Dr. Krumholz cited legal considerations as potentially affecting the decision to prescribe an AED. “People are afraid of sending somebody out of the emergency room without a medication, and in the United States anyway, there may be more of a propensity to start medications right away for that reason.” The 2015 AAN/AES guideline does not address where, or by whom, the decision to start an AED should be made.

Dr. French said her approach to drug selection after a first seizure depends largely on patient preference. “Since we have a large number of relatively safe drugs to choose from, we will select the one that we think matches that person’s needs,” she said. “Maybe someone can only take a drug once daily, or cannot afford to gain weight, or has a psychiatric history that could be exacerbated by a certain drug. But I like to advise people, particularly when treating them after a single seizure, that when you start a drug, you’re not marrying it, you’re just dating it. And if it’s not a match there are alternatives, one of which is non-treatment.”

When to cease treatment is another issue that remains to be defined – and here, too, patient preference takes on a key role.

“There are data that suggest that if somebody has been seizure-free for a period of two to four years, then one can consider stopping or taking them off medication,” Dr. Krumholz said. “But they have as much as a 30% chance of having a recurrent seizure. So it’s a discussion that you have to have with a patient. Some patients will say, ‘Well, 30%, I’ll take the chance.’ Others won’t want to. Each patient is a little different. What’s important with any of these decisions – whether choosing, starting or stopping an AED — is that patients are well informed and can make a decision based on accurate information.”


    The 2015 guidelines’ proactive approach was supported by the findings of one 2018 modeling study, which considered three first-seizure cases to take into account quality of life measures, seizure risk, and AED side effects. The authors of that study, led by M. Brandon Westover, MD, PhD, of Massachusetts General Hospital in Boston, Mass., determined that immediately treating a patient with a single unprovoked seizure would result in improved quality of life compared with delayed treatment, even if the patient did not meet the ILAE definition of epilepsy. In all three cases, modeling favored intervention with AEDs (Neurology Oct 2018, 91 (15) e1429-e1439). In an editorial accompanying the modeling study, Claire S. Jacobs, MD, PhD, and Jong Woo Lee, MD, PhD, of Brigham & Women’s Hospital in Cambridge, Mass., noted that in practice, most clinicians are likely basing treatment decisions on the ILAE’s 60% risk threshold for further seizures, resulting in deferred treatment for most patients with first unprovoked seizure.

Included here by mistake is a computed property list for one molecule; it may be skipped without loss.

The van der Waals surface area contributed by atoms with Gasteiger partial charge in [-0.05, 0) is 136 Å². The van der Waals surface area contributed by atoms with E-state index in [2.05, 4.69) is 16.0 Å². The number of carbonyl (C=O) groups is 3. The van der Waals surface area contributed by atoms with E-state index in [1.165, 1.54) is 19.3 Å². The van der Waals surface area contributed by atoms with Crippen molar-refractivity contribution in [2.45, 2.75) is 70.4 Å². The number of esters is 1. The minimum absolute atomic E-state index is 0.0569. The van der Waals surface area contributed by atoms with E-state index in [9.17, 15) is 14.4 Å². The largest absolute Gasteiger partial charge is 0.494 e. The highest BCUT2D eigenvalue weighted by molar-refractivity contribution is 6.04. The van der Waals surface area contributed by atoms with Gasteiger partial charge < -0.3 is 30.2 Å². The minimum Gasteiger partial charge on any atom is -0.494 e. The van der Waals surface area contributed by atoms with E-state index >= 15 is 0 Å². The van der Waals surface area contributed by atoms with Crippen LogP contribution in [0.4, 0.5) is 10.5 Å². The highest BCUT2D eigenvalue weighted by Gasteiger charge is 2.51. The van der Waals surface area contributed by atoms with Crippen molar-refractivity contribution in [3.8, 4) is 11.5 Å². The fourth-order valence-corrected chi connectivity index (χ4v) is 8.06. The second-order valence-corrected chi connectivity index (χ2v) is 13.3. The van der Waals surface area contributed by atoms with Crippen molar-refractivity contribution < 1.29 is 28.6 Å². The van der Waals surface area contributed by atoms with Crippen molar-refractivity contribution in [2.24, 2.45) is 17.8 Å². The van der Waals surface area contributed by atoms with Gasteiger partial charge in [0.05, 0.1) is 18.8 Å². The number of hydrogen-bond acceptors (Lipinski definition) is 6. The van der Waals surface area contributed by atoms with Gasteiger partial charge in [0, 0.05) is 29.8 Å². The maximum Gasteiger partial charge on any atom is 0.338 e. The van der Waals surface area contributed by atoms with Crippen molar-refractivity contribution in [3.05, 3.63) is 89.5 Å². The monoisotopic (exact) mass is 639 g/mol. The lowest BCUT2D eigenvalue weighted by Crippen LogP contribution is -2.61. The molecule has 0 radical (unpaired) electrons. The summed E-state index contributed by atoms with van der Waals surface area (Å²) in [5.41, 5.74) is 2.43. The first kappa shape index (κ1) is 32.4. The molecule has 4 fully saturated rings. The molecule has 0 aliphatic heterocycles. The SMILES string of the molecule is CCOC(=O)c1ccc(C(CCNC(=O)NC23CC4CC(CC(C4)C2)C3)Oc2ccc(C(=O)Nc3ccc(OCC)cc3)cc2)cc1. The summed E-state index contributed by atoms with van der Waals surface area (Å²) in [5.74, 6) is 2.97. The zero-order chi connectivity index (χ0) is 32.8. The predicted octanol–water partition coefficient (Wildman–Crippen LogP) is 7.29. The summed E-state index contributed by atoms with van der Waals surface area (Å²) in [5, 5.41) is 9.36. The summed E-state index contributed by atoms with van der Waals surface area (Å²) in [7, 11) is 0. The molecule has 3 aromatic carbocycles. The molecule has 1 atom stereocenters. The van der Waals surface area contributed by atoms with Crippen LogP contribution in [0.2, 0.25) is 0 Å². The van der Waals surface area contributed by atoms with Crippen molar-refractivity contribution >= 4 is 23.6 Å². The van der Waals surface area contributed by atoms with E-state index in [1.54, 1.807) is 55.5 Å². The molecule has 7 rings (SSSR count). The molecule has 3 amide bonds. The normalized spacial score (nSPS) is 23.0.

But the results of the modeling study, while not able to capture the cost of medications or the “vast variability in patient perceptions and preferences” about AEDs and the consequences of seizures, nonetheless should “shift the starting point of discussion with the patient toward a default of immediate, rather than deferred, treatment after a first unprovoked seizure and apparent absence of disease,” Dr. Jacobs and Dr. Lee concluded (Neurology Oct 2018, 91 (15) 684-685).

    Another 2018 study, by R. Edward Hogan, MD, of Washington University in St Louis, Mo., used a Q-PULSE decision-making questionnaire to evaluate how clinicians might incorporate the 2015 AAN/AES guideline in their practice. Dr. Hogan presented two case histories of first unprovoked seizure and asked physicians how they would decide whether to prescribe an AED, and what information they would seek to inform that decision (Epil Curr 2018; 18: 6, 363-364).

    The first case described a 25-year-old man with a nocturnal generalized tonic-clonic seizure whose imaging in the emergency department was negative. Only 6% of the study’s respondents said they would initiate an AED in this setting, with the rest evenly divided between “no” and “it depends” — on EEG findings and the patient’s own preference.

    A second case described a 17-year-old girl who presented for evaluation 2 weeks after an apparent focal seizure, with a normal EEG and MRI. Only 12% of respondents said they would start an AED based on this information alone, with 55% saying they would not, and 33% saying “it depends” – again on results from more EEG studies and on the patient’s preference.

    The survey and its cautious responses, Dr. Hogan concluded, highlight “the complexity of the clinical situation, where sufficient evidence may or may not exist to guide decisions, highlighting the importance of patient preference in the decision to start an AED after an unprovoked first seizure.”

    credit: © 2019 International League Against Epilepsy